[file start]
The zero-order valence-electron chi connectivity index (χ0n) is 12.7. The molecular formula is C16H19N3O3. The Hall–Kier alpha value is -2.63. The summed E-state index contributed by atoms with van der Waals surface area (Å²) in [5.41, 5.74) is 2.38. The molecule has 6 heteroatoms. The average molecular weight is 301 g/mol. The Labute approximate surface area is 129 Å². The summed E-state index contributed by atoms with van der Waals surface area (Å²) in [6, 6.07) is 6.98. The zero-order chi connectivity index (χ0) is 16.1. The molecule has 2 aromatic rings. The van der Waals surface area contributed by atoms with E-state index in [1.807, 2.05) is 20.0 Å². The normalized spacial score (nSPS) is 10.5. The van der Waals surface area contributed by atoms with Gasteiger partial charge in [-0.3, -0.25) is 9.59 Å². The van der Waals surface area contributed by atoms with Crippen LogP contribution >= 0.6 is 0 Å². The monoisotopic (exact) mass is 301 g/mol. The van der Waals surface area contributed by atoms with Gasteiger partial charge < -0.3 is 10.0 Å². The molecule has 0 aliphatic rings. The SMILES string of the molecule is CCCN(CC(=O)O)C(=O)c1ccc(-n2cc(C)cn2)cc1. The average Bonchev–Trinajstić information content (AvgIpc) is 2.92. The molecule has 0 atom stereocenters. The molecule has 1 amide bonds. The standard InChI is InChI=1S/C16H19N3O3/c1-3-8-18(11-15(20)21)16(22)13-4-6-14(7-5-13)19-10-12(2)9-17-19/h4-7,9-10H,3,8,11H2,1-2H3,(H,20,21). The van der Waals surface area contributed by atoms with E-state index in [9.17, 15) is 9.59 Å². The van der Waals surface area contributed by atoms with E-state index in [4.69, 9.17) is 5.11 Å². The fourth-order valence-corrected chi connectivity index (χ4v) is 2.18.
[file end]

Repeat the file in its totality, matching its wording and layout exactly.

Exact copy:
The zero-order valence-electron chi connectivity index (χ0n) is 12.7. The molecular formula is C16H19N3O3. The Hall–Kier alpha value is -2.63. The summed E-state index contributed by atoms with van der Waals surface area (Å²) in [5.41, 5.74) is 2.38. The molecule has 6 heteroatoms. The average molecular weight is 301 g/mol. The Labute approximate surface area is 129 Å². The summed E-state index contributed by atoms with van der Waals surface area (Å²) in [6, 6.07) is 6.98. The zero-order chi connectivity index (χ0) is 16.1. The molecule has 2 aromatic rings. The van der Waals surface area contributed by atoms with E-state index in [1.807, 2.05) is 20.0 Å². The normalized spacial score (nSPS) is 10.5. The van der Waals surface area contributed by atoms with Gasteiger partial charge in [-0.3, -0.25) is 9.59 Å². The van der Waals surface area contributed by atoms with Crippen LogP contribution >= 0.6 is 0 Å². The monoisotopic (exact) mass is 301 g/mol. The van der Waals surface area contributed by atoms with Gasteiger partial charge < -0.3 is 10.0 Å². The molecule has 0 aliphatic rings. The SMILES string of the molecule is CCCN(CC(=O)O)C(=O)c1ccc(-n2cc(C)cn2)cc1. The average Bonchev–Trinajstić information content (AvgIpc) is 2.92. The molecule has 0 atom stereocenters. The molecule has 1 amide bonds. The standard InChI is InChI=1S/C16H19N3O3/c1-3-8-18(11-15(20)21)16(22)13-4-6-14(7-5-13)19-10-12(2)9-17-19/h4-7,9-10H,3,8,11H2,1-2H3,(H,20,21). The van der Waals surface area contributed by atoms with E-state index in [9.17, 15) is 9.59 Å². The van der Waals surface area contributed by atoms with E-state index in [4.69, 9.17) is 5.11 Å². The fourth-order valence-corrected chi connectivity index (χ4v) is 2.18.